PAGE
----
There is much to experience in Dubrovnik, from tracing the mighty city walls and exploring scenes from Game of Thrones, to spending the day on a four-poster bed by the sea, with an icy cocktail in hand. Destination expert, Jane Foster, gives the low-down on the city's most incredible things to do.
Circle the City Walls
The medieval walls afford ever-changing views out to sea and over the old town, and hark back to the 13th century. They are best explored with a full-circuit, just over a mile's walk along the battlements. Further reinforcements, including several imposing towers, were added in the 15th century, to protect the city against the Ottoman Turks.
Step into a scene from Game of Thrones
The Rector's Palace is unmissable. Under the Republic of Ragusa (14th-19th century), the chief citizen (rector) would reside on the first floor of this sumptuous building, a confection of Renaissance and Baroque styles. His living quarters now host the Cultural History Museum, crammed with period furniture and costumes, sedan chairs, and paintings of Ragusan aristocrats.
Trace Dubrovnik's sea-faring past
Dubrovnik's Maritime Museum - set in St John's Fortress, which guards the entrance to the old harbour - is a fascinating place to learn about the republic's impressive naval power, with exhibits spanning model ships, sailors' uniforms, navigational equipment, flags and maps. Come here to get your head around the vast merchant shipping wealth of what was once Ragusa - in the 16th century present-day Dubrovnik had one of the world's largest fleets, with over 180 ships and 4000 sailors.
Check out the city's best photo-journalism gallery
The exciting modern gallery War Photo Limited is dedicated to photo-journalism from global war zones, and attempts to offer unbiased reporting with a human element. Dubrovnik's sturdy fortifications have been put to the test several times during the centuries, most recently during the bloody break-up of Yugoslavia - and indeed, on the second floor,
Catch a boat to Lokrum islet
A lush escape of pines, cypresses, palms, eucalyptus, cacti and agave, and a rocky shore with decent spots for bathing. There's an abandoned 11th-century Benedictine Monastery near the south-west corner, and an adjoining villa built by Archduke Maximilian von Hapsburg - the complex lies in a botanical garden, with promenades, exotic planting and strutting peacocks, plus Lacroma bar-restaurant.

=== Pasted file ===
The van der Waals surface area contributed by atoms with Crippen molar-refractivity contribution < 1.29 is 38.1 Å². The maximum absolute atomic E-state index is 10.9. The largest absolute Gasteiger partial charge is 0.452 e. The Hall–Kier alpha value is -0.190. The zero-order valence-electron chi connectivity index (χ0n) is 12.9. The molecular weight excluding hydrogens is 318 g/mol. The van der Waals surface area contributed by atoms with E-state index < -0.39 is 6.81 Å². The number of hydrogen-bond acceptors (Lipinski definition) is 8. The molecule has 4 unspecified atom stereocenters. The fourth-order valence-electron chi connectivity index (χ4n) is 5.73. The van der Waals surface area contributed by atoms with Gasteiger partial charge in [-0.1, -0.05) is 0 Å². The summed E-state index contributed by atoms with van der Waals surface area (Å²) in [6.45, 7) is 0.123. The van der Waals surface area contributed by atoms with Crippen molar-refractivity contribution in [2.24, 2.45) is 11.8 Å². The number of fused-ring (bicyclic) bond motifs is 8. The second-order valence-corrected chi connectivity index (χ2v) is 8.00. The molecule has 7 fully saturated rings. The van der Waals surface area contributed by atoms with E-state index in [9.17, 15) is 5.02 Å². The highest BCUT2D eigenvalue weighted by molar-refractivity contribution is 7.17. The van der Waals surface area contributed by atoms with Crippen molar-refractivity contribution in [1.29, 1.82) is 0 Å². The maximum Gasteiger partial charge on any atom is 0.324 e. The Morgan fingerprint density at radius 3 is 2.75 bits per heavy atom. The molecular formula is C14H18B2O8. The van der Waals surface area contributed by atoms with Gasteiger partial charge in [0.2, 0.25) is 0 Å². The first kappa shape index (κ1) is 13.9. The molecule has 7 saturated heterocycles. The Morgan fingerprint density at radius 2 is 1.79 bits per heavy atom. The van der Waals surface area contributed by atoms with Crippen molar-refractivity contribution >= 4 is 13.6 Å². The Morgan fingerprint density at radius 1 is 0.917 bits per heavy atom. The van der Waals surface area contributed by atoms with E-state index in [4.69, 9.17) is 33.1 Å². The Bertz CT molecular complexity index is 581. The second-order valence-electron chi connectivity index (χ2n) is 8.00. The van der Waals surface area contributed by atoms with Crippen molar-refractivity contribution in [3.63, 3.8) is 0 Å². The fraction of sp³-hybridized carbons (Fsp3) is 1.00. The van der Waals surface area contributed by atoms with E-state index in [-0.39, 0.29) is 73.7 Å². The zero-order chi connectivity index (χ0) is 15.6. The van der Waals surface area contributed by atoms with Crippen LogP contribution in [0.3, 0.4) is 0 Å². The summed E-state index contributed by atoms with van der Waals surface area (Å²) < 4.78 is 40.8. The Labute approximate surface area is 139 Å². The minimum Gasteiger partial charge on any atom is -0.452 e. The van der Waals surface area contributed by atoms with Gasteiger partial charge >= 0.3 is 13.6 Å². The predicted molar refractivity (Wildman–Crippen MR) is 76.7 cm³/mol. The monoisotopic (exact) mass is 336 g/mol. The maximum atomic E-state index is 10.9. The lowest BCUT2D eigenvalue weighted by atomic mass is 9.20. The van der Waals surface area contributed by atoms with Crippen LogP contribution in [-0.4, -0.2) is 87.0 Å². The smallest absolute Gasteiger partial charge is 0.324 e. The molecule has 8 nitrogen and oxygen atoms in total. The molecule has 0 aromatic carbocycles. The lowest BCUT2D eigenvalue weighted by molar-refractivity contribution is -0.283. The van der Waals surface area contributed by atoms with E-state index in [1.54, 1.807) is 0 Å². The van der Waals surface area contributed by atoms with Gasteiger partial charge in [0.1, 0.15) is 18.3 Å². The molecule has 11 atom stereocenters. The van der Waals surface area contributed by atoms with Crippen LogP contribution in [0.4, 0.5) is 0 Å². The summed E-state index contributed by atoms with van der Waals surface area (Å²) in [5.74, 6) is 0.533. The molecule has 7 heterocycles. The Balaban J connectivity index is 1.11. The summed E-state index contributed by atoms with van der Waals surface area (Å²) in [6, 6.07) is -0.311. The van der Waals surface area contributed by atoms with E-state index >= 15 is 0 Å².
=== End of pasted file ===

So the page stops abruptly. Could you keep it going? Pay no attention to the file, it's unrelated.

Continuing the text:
Outside the Old Town - Ploče
Swim and sunbathe at Banje beach
The sandy stretch a 10-minute walk east of the Old Town affords magnificent views of the medieval walls across the water. You can hire sun beds or baldachins (four-posters with wafting chiffon drapes), try water-skiing and parasailing, or even request massage. Above the beach, there's a lounge-bar on a wooden deck, doing cocktails and snacks, plus a seafood restaurant in an upper-level dining room.
Ride a cable car to the city's peak
An ultra-modern, low-effort amusement for medieval Dubrovnik - visitors can take in the best vistas without having to trek up steep hills or trudge up hundreds of steps. The cable car departs from a lower station just outside the Old Town, and has two light and airy carriages, each carrying up to 30 people, which make regular three-minute runs to the top of Mount Srđ. A must-do memorable experience for adults and children.
Sea Kayak around the Elafiti Islets
A great way to explore the Adriatic coast is by sea kayak. Local company Outdoor Croatia offers a full-day 'Arches, Caves and Islands' tour (10 hours), which takes adventurers around the Elafiti islands of Lopud and Šipan, with free time to swim, snorkel and cliff-jump. You'll meet the group at Dubrovnik's Gruž port, to catch the morning ferry to Lopud.
Explore Cavtat and rural Konavle
The nearby coastal town of Cavtat (served by regular taxi-boat and local bus) was founded by the ancient Greeks. This huddle of old stone houses are built on a pine-scented peninsula